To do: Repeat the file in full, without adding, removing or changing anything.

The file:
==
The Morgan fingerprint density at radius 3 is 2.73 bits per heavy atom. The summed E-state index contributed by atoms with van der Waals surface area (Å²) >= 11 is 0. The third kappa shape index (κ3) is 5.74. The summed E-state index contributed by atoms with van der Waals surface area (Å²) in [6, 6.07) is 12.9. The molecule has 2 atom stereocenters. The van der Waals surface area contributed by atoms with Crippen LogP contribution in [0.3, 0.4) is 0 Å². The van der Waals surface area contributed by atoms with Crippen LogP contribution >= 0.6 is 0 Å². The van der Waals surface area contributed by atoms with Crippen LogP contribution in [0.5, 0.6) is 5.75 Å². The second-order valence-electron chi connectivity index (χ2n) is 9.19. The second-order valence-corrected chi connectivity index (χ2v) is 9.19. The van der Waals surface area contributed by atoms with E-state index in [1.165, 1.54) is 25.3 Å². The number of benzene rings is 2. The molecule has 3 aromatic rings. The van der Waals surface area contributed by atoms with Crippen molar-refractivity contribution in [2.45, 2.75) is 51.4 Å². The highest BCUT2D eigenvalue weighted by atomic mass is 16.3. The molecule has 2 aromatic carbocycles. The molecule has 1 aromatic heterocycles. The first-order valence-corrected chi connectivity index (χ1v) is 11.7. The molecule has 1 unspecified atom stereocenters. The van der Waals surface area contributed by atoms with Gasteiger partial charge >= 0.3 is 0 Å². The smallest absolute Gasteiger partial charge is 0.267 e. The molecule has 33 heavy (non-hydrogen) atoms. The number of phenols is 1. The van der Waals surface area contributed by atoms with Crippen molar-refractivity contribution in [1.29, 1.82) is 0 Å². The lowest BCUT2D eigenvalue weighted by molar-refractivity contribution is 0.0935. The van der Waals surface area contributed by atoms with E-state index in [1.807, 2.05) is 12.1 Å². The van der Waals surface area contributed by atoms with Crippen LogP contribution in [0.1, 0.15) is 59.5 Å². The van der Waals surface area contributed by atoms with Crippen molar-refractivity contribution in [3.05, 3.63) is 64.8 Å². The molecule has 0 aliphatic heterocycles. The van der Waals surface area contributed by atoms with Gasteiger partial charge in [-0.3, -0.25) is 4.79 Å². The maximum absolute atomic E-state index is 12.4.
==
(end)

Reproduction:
The Morgan fingerprint density at radius 3 is 2.73 bits per heavy atom. The summed E-state index contributed by atoms with van der Waals surface area (Å²) >= 11 is 0. The third kappa shape index (κ3) is 5.74. The summed E-state index contributed by atoms with van der Waals surface area (Å²) in [6, 6.07) is 12.9. The molecule has 2 atom stereocenters. The van der Waals surface area contributed by atoms with Crippen LogP contribution in [0.3, 0.4) is 0 Å². The van der Waals surface area contributed by atoms with Crippen LogP contribution >= 0.6 is 0 Å². The van der Waals surface area contributed by atoms with Crippen LogP contribution in [0.5, 0.6) is 5.75 Å². The second-order valence-electron chi connectivity index (χ2n) is 9.19. The second-order valence-corrected chi connectivity index (χ2v) is 9.19. The van der Waals surface area contributed by atoms with E-state index in [1.165, 1.54) is 25.3 Å². The number of benzene rings is 2. The molecule has 3 aromatic rings. The van der Waals surface area contributed by atoms with Crippen molar-refractivity contribution in [2.45, 2.75) is 51.4 Å². The highest BCUT2D eigenvalue weighted by atomic mass is 16.3. The molecule has 2 aromatic carbocycles. The molecule has 1 aromatic heterocycles. The first-order valence-corrected chi connectivity index (χ1v) is 11.7. The molecule has 1 unspecified atom stereocenters. The van der Waals surface area contributed by atoms with Gasteiger partial charge >= 0.3 is 0 Å². The smallest absolute Gasteiger partial charge is 0.267 e. The molecule has 33 heavy (non-hydrogen) atoms. The number of phenols is 1. The van der Waals surface area contributed by atoms with Crippen molar-refractivity contribution in [1.29, 1.82) is 0 Å². The lowest BCUT2D eigenvalue weighted by molar-refractivity contribution is 0.0935. The van der Waals surface area contributed by atoms with E-state index in [1.807, 2.05) is 12.1 Å². The van der Waals surface area contributed by atoms with Crippen LogP contribution in [0.1, 0.15) is 59.5 Å². The van der Waals surface area contributed by atoms with Crippen molar-refractivity contribution in [3.05, 3.63) is 64.8 Å². The molecule has 0 aliphatic heterocycles. The van der Waals surface area contributed by atoms with Gasteiger partial charge in [-0.3, -0.25) is 4.79 Å². The maximum absolute atomic E-state index is 12.4.